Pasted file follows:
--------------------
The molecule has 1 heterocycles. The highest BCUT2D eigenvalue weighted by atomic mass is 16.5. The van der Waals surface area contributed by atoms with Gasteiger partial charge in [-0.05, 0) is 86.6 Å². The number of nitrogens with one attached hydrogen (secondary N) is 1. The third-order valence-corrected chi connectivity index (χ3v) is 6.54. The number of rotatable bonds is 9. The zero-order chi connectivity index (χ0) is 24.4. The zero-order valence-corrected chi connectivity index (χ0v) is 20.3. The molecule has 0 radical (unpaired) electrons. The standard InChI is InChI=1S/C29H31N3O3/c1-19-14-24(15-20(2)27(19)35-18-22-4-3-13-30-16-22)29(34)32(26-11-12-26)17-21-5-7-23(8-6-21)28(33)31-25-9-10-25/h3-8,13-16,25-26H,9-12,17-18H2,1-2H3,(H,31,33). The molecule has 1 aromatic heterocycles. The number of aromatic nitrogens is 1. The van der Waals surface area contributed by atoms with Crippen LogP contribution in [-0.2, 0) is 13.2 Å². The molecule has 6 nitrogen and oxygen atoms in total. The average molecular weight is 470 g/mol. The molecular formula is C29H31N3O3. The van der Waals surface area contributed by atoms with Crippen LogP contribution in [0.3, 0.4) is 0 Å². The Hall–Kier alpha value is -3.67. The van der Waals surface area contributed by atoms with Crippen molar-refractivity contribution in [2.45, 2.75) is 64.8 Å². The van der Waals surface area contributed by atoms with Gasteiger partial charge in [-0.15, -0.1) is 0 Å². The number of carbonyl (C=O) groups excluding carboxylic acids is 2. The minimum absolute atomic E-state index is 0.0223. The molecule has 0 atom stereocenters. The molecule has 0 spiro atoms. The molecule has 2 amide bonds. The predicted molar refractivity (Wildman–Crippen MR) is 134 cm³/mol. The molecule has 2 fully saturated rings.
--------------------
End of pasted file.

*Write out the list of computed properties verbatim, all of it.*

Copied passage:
The molecule has 1 heterocycles. The highest BCUT2D eigenvalue weighted by atomic mass is 16.5. The van der Waals surface area contributed by atoms with Gasteiger partial charge in [-0.05, 0) is 86.6 Å². The number of nitrogens with one attached hydrogen (secondary N) is 1. The third-order valence-corrected chi connectivity index (χ3v) is 6.54. The number of rotatable bonds is 9. The zero-order chi connectivity index (χ0) is 24.4. The zero-order valence-corrected chi connectivity index (χ0v) is 20.3. The molecule has 0 radical (unpaired) electrons. The standard InChI is InChI=1S/C29H31N3O3/c1-19-14-24(15-20(2)27(19)35-18-22-4-3-13-30-16-22)29(34)32(26-11-12-26)17-21-5-7-23(8-6-21)28(33)31-25-9-10-25/h3-8,13-16,25-26H,9-12,17-18H2,1-2H3,(H,31,33). The molecule has 1 aromatic heterocycles. The number of aromatic nitrogens is 1. The van der Waals surface area contributed by atoms with Crippen LogP contribution in [-0.2, 0) is 13.2 Å². The molecule has 6 nitrogen and oxygen atoms in total. The average molecular weight is 470 g/mol. The molecular formula is C29H31N3O3. The van der Waals surface area contributed by atoms with Crippen LogP contribution in [0.3, 0.4) is 0 Å². The Hall–Kier alpha value is -3.67. The van der Waals surface area contributed by atoms with Crippen molar-refractivity contribution in [2.45, 2.75) is 64.8 Å². The van der Waals surface area contributed by atoms with Gasteiger partial charge in [-0.15, -0.1) is 0 Å². The number of carbonyl (C=O) groups excluding carboxylic acids is 2. The minimum absolute atomic E-state index is 0.0223. The molecule has 0 atom stereocenters. The molecule has 0 spiro atoms. The molecule has 2 amide bonds. The predicted molar refractivity (Wildman–Crippen MR) is 134 cm³/mol. The molecule has 2 fully saturated rings.